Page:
Cr Foster says 2013 Census data released a couple of months ago helped confirm what is increasingly obvious on Wellington City streets – an ever growing number of Wellingtonians are getting about by bike.

“In keeping with what is happening in lots of other cities, it showed a big increase in the numbers of Wellington City residents cycling to work – up by 73 percent on 2006. We owe it to these people and their families, and those who would like to cycle but feel it’s too scary, to start shifting the balance a bit and making some of our roads safer. We’re very unlikely to be able to put this standard of cycle lane in everywhere – but where we have the space, it makes good sense.”

The detailed design will include more work on the bus stop bypasses that will allow people on bikes to safely avoid buses pulling in and out, or stopped at bus stops. At northbound stops, it is proposed pedestrian islands with bus shelters will be created just off the footpath. People on bikes may choose to use the road if there’s no bus or go up a slight ramp to footpath level and pass behind the bus shelter on a marked lane. In the southbound direction, where there are no shelters and less people wait to catch buses, the same would apply but the pedestrian islands would be narrower. Cyclists using the bypasses would have to give way to pedestrians.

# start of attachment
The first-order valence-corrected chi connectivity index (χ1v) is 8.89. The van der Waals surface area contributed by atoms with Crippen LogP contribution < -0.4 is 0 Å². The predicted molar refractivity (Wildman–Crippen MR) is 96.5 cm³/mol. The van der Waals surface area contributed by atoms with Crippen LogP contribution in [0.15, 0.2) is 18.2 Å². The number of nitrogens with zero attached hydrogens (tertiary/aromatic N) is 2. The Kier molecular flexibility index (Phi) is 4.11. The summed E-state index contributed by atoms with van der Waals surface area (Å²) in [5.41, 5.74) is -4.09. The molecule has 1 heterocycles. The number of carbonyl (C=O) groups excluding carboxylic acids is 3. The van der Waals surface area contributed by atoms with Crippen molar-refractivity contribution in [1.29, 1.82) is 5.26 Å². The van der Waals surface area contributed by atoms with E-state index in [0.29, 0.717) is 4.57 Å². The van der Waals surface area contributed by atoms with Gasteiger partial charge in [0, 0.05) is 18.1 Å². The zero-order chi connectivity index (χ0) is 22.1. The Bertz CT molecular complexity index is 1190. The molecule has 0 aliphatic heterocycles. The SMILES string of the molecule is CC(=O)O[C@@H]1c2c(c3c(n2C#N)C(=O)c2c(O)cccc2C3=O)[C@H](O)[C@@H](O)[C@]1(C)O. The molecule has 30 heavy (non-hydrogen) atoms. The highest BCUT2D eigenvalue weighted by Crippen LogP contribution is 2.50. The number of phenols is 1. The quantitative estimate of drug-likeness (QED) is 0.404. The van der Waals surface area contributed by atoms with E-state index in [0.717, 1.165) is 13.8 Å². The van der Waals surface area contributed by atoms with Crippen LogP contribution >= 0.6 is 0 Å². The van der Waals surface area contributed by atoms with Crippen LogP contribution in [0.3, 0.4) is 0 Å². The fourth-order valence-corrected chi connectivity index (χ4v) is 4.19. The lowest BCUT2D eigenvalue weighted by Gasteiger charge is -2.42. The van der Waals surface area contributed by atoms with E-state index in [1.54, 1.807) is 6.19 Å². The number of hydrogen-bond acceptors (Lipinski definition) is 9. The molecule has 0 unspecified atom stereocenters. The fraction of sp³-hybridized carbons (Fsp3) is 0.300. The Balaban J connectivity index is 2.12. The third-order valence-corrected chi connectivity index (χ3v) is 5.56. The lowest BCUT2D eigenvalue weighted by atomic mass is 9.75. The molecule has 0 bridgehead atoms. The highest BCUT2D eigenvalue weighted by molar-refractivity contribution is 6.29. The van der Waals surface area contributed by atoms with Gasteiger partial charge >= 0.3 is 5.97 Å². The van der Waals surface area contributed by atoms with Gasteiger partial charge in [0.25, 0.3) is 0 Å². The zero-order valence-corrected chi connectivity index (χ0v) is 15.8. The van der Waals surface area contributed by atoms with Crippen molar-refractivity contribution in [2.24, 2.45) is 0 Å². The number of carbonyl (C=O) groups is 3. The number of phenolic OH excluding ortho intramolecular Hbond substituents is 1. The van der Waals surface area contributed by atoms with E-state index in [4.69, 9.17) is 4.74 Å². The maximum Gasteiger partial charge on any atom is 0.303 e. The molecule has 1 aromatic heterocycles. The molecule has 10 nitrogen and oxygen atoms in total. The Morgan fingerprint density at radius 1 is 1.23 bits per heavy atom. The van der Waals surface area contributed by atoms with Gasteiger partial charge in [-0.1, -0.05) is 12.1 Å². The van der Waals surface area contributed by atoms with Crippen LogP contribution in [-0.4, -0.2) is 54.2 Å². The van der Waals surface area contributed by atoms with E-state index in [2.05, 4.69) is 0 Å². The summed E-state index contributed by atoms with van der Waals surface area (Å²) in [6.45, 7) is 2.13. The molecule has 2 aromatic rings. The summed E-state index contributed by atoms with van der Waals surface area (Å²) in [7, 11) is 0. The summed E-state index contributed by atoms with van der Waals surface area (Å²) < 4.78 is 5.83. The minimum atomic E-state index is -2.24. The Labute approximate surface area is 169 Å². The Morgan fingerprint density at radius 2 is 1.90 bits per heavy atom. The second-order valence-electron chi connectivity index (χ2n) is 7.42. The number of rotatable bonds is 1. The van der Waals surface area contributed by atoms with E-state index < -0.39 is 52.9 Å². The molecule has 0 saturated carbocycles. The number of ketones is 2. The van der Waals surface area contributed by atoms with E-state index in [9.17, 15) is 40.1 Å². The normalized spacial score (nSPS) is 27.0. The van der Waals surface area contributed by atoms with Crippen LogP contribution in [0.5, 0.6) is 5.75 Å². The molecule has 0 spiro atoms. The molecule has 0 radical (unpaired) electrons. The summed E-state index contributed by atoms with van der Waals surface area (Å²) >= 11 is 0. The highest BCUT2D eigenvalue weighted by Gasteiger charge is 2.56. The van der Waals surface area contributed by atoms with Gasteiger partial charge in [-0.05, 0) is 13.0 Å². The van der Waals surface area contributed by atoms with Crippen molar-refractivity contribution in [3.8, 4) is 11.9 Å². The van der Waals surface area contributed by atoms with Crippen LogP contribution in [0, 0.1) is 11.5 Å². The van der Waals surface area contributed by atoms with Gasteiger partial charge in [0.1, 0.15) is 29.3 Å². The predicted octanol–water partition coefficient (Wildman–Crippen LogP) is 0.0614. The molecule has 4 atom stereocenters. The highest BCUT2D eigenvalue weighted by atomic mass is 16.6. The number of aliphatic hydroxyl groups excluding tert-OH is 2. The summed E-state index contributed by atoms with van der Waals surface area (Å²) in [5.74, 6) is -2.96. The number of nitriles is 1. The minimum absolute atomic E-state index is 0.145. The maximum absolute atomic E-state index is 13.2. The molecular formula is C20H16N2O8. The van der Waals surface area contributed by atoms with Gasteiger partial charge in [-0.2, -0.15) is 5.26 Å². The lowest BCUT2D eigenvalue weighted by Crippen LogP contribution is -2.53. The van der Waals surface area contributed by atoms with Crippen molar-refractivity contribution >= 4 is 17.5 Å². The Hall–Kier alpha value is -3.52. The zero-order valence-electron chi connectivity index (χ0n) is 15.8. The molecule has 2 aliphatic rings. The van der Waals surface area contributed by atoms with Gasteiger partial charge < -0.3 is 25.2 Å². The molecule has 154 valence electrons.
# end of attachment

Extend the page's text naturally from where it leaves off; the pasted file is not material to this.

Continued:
The Committee recommended that the Dee Street roundabout, which was installed in 2005, be removed and that at this stage, no cycle lanes will be put through the shopping area, which has a 30km/h speed limit.

The decisions made today only relate to the southern section of the route as far as Wakefield Park.

Cr Foster says coming up with a plan for the next section through the Berhampore/Newtown area is a lot more complicated with several possible routes and an even greater number of ways changes could potentially be made.

“To involve the community and help us narrow these down, we are setting up a citizens’ advisory panel, which will look at all the options in detail and hear from people and groups with a wide array of views and concerns,” he says.

“The panel won’t make the decision, but its recommendations and the hearing process will help the Council determine the most promising and viable solutions. We’ll then seek wider public feedback on those, probably about September.”

Cr Foster says it would be great to be able to plan the entire route into the city in one go but it makes more sense to tackle it in sections so at least some parts of the city can start becoming safer places to cycle.

ENDS

© Scoop Media

 
 
 
 
 
Parliament Headlines | Politics Headlines | Regional Headlines

Gordon Campbell: On Bill English, Abroad

Looks like you need to get the blurb yourself. Probably best to do that irrespective, actually.If David Cameron was the closest thing John Key had to a political mentor, their successors also share a whole lot in common.